Brian Ferguson: Independence, arts & culture of fear

Never work with children and animals, so the old showbiz mantra goes, and it’s one that has always served me well working in journalism.

Picture: PA

There are many times I’ve had cause to seriously ponder whether politicians should be added to the list. Fifteen years covering local government shenanigans in first Falkirk, then Edinburgh, have left a few scars – and a serious lack of trust or faith in the majority of those elected to public office.

Last week, an odd coincidence saw the sad passing of a former colleague from my time in Falkirk and a genuine political earthquake emanate from the town within a matter of days.

Sign up to our Opinion newsletter

Sign up to our Opinion newsletter

It had me recalling an era when the town was rarely out of the headlines – either thanks to Dennis Canavan’s long-running feud with Tony Blair and Donald Dewar, or the endless in-fighting with Falkirk Council.

Many of the clashes became distasteful and personal, particularly in the by-election which heralded the arrival of Eric Joyce into the Commons.

In Edinburgh, last week brought news that two interminable sagas – dogged by politicking – seem to be finally reaching a conclusion.

Yet we had one arm of Edinburgh City Council telling businesses when they can expert the long-delayed tram project to finally get under way, while politicians are publicly saying something entirely different. And for all the posturing around the project, the one thing that has gone ominously quiet is the prospect of an inquiry at which those meddling politicians and highly paid officials found wanting may finally be brought to book.

Meanwhile, last week’s appointment of John Donnelly to head Marketing Edinburgh – a body with a remit to promote the capital to the world – is merely the latest chapter in an affair stretching back almost as far as the tram debacle. It has been marked by bitter disputes with VisitScotland, hijacked brands, backroom deals, personality clashes and political stitch-ups.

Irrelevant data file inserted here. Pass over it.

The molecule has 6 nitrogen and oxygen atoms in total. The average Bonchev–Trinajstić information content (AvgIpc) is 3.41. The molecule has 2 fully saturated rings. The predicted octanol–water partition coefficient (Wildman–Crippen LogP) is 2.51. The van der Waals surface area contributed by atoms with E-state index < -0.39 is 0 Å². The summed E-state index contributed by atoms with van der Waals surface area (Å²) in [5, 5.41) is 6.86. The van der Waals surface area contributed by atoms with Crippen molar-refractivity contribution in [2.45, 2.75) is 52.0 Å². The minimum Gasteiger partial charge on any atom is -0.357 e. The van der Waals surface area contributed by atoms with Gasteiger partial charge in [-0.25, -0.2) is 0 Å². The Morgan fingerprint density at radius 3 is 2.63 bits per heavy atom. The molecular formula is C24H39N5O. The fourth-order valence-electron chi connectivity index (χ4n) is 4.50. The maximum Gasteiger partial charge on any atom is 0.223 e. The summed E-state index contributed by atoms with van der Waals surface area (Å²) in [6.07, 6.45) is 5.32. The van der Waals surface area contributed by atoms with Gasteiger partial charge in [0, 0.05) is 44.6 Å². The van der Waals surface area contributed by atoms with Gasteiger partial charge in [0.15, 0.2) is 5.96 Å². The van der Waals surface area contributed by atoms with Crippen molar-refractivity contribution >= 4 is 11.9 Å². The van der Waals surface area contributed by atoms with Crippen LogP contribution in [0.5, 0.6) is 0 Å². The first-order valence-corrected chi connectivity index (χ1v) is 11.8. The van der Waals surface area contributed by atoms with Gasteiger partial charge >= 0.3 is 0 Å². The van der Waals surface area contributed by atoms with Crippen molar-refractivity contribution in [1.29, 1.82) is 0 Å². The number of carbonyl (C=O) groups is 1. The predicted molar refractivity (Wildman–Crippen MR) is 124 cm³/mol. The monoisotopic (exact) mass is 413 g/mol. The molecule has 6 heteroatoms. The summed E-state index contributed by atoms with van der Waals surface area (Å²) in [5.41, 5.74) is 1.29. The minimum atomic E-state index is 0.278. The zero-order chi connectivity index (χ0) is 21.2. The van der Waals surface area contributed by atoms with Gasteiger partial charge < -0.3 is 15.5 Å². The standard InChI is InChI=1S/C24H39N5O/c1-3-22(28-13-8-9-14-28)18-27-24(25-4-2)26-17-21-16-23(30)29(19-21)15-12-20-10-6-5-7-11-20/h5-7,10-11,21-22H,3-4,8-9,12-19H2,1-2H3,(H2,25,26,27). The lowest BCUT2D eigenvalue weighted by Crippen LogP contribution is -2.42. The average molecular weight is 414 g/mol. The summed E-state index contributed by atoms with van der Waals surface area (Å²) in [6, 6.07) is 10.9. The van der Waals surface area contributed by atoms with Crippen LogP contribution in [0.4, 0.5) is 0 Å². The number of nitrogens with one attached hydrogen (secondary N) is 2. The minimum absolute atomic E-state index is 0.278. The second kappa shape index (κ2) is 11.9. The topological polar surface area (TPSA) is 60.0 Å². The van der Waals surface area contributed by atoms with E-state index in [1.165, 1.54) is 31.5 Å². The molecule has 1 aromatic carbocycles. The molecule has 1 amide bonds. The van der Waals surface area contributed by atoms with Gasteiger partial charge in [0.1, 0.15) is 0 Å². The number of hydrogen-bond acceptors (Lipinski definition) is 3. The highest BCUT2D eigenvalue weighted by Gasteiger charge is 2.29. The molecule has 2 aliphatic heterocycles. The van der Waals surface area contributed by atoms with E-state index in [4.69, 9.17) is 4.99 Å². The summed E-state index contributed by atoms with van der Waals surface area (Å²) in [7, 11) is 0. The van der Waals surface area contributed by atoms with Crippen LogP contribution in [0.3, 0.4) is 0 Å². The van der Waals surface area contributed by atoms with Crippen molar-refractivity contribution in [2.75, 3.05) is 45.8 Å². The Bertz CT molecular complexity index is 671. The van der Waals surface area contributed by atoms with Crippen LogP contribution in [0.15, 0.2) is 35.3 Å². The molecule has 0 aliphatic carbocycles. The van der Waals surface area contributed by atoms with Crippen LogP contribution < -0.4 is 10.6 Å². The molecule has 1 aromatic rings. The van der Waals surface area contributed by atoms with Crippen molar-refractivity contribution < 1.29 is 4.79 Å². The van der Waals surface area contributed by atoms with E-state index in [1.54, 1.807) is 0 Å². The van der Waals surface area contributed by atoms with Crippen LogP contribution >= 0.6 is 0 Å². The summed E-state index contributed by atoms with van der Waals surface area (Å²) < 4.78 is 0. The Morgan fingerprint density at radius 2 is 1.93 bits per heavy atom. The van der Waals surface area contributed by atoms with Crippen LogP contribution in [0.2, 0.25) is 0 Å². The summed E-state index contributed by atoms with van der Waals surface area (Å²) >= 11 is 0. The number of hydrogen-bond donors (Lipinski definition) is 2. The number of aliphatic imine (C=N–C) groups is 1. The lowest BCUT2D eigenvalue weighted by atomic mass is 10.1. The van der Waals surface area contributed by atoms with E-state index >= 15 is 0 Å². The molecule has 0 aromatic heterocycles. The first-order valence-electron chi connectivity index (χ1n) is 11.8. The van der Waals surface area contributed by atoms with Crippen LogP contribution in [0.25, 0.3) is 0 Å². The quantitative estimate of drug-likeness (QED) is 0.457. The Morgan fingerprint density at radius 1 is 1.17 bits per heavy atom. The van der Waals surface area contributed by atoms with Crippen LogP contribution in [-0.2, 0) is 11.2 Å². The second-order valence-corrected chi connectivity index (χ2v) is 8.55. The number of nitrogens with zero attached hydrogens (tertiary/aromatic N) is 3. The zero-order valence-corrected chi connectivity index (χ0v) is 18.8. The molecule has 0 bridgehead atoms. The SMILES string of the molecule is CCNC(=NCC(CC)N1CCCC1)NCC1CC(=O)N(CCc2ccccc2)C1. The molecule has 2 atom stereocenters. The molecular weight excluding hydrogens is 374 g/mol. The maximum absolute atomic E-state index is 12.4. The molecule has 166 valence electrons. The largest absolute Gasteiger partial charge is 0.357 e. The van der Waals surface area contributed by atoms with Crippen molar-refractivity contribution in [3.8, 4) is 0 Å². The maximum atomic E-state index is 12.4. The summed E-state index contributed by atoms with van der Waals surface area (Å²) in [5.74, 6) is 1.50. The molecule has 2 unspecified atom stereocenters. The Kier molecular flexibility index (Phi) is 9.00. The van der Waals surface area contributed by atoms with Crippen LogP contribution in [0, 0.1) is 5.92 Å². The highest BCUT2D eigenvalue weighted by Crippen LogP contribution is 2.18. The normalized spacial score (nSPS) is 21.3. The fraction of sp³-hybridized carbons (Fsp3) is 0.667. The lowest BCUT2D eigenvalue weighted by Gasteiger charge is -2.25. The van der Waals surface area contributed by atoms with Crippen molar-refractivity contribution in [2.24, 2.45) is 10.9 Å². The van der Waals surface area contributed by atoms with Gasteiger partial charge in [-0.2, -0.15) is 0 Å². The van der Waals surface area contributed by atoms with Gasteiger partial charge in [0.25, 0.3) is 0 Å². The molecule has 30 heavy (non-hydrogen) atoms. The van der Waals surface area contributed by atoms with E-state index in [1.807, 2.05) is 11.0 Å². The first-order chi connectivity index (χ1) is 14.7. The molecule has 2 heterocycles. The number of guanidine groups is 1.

Little wonder, then, that the debate over next year’s independence referendum has left me cold. And I know I’m not alone in already being weary of the sound of politicians trading blows on a daily basis. The bickering, scaremongering and grandstanding of most contributors would be depressing enough without the thought of another 15 months or so before the fun really starts.

While the result of the referendum is anyone’s guess, the one certainty seems to be that the debate will get more heated as the clock counts down. And increasingly it is the debate about the debate that is proving more interesting.

In the arts world, there is a vocal, growing body of support in favour of independence. And, curiously, many of those figures seem keen to distance themselves from politicians.

But questions are being asked about why no-one of note from the culture sector is coming out against independence, or even calling it into question. One factor surely must be the risk of alienation – or antagonism – from certain quarters. Following comic Susan Calman’s experiences after cracking gags about the SNP on a BBC radio show, are people really too terrified to go against the apparent tide of opinion?

Even the most fervent “Yes” supporter in the arts must have noticed how little genuine debate has been generated thus far. They must also surely be considering whether that situation is healthy.

While there are admirable attempts by the Edinburgh International Book Festival to stir up debate this summer, it is perhaps telling that the panels for its two sold-out independence showdowns are yet to be announced.

I suspect a lot of artists in the “no” or “don’t know” camps will simply keep quiet, to either avoid flak or cut the chances of missing out on work.

Millions are being spent on the various Commonwealth Games, Bannockburn, Homecoming and Ryder Cup campaigns next year. A lot of work for artists is out there with these supposedly non-political ventures. It would be naive for people not to consider the impact of speaking out against independence, especially after it featured so prominently in culture secretary Fiona Hyslop’s recent keynote speech setting out her “vision” for the sector.

But does all this mean the independence debate has bred a culture of fear among artists around speaking out? And will that benefit either side when next year’s referendum comes around?